Watch Ken Burns: Prohibition
- 1 Season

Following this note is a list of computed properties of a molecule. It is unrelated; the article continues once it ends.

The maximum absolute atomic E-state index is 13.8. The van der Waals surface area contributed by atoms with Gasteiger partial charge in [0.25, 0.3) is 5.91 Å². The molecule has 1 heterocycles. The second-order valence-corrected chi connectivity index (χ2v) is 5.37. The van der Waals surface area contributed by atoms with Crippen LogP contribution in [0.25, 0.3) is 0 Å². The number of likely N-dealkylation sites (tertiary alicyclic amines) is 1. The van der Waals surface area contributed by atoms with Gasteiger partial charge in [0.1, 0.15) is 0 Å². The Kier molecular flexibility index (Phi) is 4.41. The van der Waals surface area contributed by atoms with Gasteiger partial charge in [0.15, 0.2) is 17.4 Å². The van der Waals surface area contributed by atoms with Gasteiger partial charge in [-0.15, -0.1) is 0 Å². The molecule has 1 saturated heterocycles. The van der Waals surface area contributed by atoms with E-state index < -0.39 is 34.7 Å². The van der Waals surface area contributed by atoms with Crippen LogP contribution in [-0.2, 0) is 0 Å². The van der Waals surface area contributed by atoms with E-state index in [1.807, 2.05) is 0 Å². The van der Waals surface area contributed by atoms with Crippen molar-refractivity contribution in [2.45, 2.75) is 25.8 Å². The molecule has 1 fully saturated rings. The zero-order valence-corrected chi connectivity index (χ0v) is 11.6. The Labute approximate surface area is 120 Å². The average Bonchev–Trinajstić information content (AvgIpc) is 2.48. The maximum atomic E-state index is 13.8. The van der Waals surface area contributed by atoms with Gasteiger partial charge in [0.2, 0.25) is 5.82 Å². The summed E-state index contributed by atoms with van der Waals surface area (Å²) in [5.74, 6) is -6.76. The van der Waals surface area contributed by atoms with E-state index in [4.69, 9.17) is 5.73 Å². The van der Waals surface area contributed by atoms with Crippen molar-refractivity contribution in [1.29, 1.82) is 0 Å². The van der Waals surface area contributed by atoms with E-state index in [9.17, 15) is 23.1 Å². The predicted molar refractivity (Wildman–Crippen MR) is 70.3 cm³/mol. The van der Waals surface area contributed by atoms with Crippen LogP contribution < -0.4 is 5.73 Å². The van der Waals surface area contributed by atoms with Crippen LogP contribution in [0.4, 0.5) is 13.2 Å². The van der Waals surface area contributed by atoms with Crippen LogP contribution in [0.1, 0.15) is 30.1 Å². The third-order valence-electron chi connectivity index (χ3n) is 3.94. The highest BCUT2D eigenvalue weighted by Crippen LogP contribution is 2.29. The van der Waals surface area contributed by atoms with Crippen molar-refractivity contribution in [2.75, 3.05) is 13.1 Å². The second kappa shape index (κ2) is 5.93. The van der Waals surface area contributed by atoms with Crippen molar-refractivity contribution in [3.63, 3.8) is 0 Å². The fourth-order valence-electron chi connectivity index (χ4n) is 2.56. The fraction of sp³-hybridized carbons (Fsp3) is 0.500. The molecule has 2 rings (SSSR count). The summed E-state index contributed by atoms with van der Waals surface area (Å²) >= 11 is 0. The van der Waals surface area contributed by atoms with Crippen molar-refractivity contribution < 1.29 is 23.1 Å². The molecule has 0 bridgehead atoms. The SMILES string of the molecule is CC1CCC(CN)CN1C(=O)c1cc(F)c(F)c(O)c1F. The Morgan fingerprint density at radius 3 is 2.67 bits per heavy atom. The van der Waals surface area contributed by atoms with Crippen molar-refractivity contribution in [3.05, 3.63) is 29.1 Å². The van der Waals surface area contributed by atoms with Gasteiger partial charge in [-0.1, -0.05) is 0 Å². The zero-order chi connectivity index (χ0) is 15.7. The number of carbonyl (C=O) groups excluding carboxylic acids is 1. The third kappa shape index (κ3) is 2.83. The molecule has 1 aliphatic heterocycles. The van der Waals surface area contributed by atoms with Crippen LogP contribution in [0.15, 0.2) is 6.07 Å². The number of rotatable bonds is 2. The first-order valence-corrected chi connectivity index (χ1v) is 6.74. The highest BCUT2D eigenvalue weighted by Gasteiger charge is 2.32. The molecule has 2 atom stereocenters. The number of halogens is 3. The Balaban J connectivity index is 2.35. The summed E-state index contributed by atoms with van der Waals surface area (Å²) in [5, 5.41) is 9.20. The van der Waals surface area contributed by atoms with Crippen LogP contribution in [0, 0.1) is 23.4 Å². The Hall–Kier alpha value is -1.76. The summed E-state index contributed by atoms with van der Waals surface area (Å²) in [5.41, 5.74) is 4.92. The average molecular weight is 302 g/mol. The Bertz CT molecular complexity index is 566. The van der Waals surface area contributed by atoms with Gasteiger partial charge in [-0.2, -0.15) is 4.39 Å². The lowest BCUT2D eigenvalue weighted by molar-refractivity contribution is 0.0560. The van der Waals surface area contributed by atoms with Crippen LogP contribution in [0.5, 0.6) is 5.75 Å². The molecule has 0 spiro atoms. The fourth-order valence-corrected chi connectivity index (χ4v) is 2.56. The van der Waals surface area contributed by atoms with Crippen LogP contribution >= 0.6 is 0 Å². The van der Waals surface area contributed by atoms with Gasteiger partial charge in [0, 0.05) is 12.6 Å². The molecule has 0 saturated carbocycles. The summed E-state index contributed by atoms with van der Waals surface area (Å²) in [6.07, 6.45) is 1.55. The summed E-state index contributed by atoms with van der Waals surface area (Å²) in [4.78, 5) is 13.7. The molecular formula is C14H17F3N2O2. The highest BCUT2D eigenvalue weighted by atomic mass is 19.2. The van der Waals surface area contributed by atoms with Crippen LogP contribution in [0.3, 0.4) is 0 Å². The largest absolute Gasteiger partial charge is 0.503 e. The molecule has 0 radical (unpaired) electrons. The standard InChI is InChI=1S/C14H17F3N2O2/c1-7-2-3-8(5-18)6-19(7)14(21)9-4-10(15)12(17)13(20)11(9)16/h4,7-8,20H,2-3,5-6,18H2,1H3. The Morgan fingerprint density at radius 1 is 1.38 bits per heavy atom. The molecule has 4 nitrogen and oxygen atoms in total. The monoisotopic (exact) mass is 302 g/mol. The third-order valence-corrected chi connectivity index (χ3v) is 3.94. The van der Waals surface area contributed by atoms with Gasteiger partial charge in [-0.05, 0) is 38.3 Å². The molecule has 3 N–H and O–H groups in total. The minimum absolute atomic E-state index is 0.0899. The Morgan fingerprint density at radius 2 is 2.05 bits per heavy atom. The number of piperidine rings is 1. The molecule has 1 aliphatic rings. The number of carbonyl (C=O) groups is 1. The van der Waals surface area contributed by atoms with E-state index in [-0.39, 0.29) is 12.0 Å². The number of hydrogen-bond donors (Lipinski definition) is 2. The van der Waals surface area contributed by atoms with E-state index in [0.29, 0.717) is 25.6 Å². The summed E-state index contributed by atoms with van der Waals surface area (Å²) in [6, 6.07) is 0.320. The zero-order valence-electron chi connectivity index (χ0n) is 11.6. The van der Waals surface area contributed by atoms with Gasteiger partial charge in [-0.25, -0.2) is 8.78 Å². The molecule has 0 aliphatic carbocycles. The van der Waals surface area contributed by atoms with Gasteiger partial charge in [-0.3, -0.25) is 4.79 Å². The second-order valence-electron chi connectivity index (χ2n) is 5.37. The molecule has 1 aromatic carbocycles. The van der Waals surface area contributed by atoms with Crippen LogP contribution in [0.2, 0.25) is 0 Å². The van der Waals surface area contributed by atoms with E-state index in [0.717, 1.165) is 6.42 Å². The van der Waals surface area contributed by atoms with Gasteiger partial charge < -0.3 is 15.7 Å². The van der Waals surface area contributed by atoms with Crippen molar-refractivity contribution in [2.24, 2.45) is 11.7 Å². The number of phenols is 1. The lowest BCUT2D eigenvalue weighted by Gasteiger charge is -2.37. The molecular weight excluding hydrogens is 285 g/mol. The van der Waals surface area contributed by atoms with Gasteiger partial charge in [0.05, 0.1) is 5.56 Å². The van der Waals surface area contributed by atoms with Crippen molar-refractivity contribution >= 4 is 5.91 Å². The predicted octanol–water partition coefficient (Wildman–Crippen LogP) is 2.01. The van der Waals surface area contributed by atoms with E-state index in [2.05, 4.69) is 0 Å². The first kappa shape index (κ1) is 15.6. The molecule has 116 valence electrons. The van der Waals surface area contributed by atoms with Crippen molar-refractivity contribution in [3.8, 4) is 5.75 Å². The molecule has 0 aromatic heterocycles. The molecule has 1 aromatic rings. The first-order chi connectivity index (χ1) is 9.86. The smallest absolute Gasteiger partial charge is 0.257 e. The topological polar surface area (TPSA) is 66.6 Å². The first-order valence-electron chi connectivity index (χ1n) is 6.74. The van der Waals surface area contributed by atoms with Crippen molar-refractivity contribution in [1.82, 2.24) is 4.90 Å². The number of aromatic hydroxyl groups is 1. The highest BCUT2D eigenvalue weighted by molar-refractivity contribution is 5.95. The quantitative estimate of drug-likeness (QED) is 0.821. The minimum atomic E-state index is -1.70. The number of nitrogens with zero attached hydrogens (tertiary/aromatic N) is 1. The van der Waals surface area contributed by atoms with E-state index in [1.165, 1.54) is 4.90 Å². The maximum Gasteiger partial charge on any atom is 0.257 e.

The Television Mini-series Prohibition, narrates the history of prohibition in the U.S. The series lays out in full the societal influences that caused the escalation of the Temperance movement, and the eventual passing of the Eighteenth Amendment to the United States Constitution. It was filmed in the popular style pioneered by Ken Burns, with photographs depicting the events of the film with narration and voice acting along with haunting musical scores. In the three episodes, totaling five and a half hours, Prohibition covers the influences of the Temperance movement such as alcoholism, immigration, and woman's suffrage. After the passage of the amendment, problems begin due to ineffective enforcement of the new law and the unforeseen repercussions that made criminals out of a large percentage of the population. The final episode explains the eventual decline of popular favor due to the problems created by the law. As the Great Depression looms, the priorities of the country shift. Ken Burns and Lynn Novick directed the series with Peter Coyote narrating throughout. It features the voices of nearly twenty actors and celebrities, including Tom Hanks, Samuel L. Jackson, and John Lithgow. A large group of historians and advisers also contribute, including Daniel Okrent, who wrote Last Call: The Rise and Fall of Prohibition, the inspiration for the series. Prohibition was written by Geoffry C. Ward, who earned the series a Primetime Emmy for Outstanding Writing of Nonfiction Programming as well as a Writer's Guild award for Documentary Other Than Current Events. The Series was also nominated for two Primetime Emmys in Cinematography for Nonfiction Programming and Sound Editing for Nonfiction Programming. Prohibition was produced by Florentine Films, PBS, and WETA. It was distributed by PBS Distribution, PBS International, Polyband in Germany, PBS and YLE in Finland. It was funded by the Arthur Vining Davis foundations, The Bank of America, The Corporation for Public Broadcasting, The National Endowment for the Humanities, The Park Foundation, and Viewers of PBS.